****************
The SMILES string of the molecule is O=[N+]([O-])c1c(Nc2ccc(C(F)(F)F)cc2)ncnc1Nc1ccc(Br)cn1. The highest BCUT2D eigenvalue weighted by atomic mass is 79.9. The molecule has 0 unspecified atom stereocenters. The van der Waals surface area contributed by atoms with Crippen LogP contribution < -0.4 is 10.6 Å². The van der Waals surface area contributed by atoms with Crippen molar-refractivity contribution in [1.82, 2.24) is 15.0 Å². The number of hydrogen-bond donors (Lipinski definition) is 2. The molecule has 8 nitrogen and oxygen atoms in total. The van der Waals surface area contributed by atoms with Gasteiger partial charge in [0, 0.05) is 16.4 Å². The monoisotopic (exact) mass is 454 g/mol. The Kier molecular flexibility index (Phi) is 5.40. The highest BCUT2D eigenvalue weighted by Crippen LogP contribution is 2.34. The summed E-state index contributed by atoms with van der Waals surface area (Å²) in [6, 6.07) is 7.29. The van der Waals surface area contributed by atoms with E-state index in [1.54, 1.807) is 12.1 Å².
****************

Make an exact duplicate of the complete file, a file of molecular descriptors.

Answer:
The SMILES string of the molecule is O=[N+]([O-])c1c(Nc2ccc(C(F)(F)F)cc2)ncnc1Nc1ccc(Br)cn1. The highest BCUT2D eigenvalue weighted by atomic mass is 79.9. The molecule has 0 unspecified atom stereocenters. The van der Waals surface area contributed by atoms with Crippen LogP contribution < -0.4 is 10.6 Å². The van der Waals surface area contributed by atoms with Crippen molar-refractivity contribution in [1.82, 2.24) is 15.0 Å². The number of hydrogen-bond donors (Lipinski definition) is 2. The molecule has 8 nitrogen and oxygen atoms in total. The van der Waals surface area contributed by atoms with Gasteiger partial charge in [0, 0.05) is 16.4 Å². The monoisotopic (exact) mass is 454 g/mol. The Kier molecular flexibility index (Phi) is 5.40. The highest BCUT2D eigenvalue weighted by Crippen LogP contribution is 2.34. The summed E-state index contributed by atoms with van der Waals surface area (Å²) in [6, 6.07) is 7.29. The van der Waals surface area contributed by atoms with E-state index in [1.54, 1.807) is 12.1 Å².